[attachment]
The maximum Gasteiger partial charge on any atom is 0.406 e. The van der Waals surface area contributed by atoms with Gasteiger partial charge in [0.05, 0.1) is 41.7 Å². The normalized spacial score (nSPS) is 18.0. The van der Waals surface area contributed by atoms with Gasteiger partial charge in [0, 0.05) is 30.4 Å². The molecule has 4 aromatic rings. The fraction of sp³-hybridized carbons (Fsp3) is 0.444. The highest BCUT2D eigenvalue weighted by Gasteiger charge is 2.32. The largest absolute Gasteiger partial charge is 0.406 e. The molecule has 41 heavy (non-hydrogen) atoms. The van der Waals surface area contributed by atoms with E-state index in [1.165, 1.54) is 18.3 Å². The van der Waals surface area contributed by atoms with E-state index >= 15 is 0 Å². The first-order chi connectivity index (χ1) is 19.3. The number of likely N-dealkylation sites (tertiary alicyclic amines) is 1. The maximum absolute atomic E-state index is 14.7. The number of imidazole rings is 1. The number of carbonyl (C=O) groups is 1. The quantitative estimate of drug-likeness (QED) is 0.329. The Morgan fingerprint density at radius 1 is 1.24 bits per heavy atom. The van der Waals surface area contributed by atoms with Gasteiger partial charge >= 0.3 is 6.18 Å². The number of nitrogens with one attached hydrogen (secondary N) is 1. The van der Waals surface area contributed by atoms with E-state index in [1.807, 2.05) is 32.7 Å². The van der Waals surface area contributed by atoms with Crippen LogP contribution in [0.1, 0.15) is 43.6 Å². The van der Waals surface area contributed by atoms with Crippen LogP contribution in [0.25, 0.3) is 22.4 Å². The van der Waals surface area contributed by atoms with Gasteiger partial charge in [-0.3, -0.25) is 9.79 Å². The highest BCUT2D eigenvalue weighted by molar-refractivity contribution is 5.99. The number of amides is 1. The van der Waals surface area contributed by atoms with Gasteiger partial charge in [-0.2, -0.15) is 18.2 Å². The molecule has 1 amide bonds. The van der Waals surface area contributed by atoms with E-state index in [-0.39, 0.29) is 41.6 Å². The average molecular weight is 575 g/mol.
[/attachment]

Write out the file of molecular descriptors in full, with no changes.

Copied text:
The maximum Gasteiger partial charge on any atom is 0.406 e. The van der Waals surface area contributed by atoms with Gasteiger partial charge in [0.05, 0.1) is 41.7 Å². The normalized spacial score (nSPS) is 18.0. The van der Waals surface area contributed by atoms with Gasteiger partial charge in [0, 0.05) is 30.4 Å². The molecule has 4 aromatic rings. The fraction of sp³-hybridized carbons (Fsp3) is 0.444. The highest BCUT2D eigenvalue weighted by Gasteiger charge is 2.32. The largest absolute Gasteiger partial charge is 0.406 e. The molecule has 41 heavy (non-hydrogen) atoms. The van der Waals surface area contributed by atoms with E-state index in [1.165, 1.54) is 18.3 Å². The van der Waals surface area contributed by atoms with E-state index >= 15 is 0 Å². The first-order chi connectivity index (χ1) is 19.3. The number of likely N-dealkylation sites (tertiary alicyclic amines) is 1. The maximum absolute atomic E-state index is 14.7. The number of imidazole rings is 1. The number of carbonyl (C=O) groups is 1. The quantitative estimate of drug-likeness (QED) is 0.329. The Morgan fingerprint density at radius 1 is 1.24 bits per heavy atom. The van der Waals surface area contributed by atoms with Gasteiger partial charge >= 0.3 is 6.18 Å². The number of nitrogens with one attached hydrogen (secondary N) is 1. The van der Waals surface area contributed by atoms with E-state index in [1.807, 2.05) is 32.7 Å². The van der Waals surface area contributed by atoms with Crippen LogP contribution in [0.1, 0.15) is 43.6 Å². The van der Waals surface area contributed by atoms with Crippen LogP contribution in [0.25, 0.3) is 22.4 Å². The van der Waals surface area contributed by atoms with Gasteiger partial charge in [-0.3, -0.25) is 9.79 Å². The highest BCUT2D eigenvalue weighted by molar-refractivity contribution is 5.99. The number of amides is 1. The van der Waals surface area contributed by atoms with Gasteiger partial charge in [-0.2, -0.15) is 18.2 Å². The molecule has 1 amide bonds. The van der Waals surface area contributed by atoms with E-state index in [-0.39, 0.29) is 41.6 Å². The average molecular weight is 575 g/mol.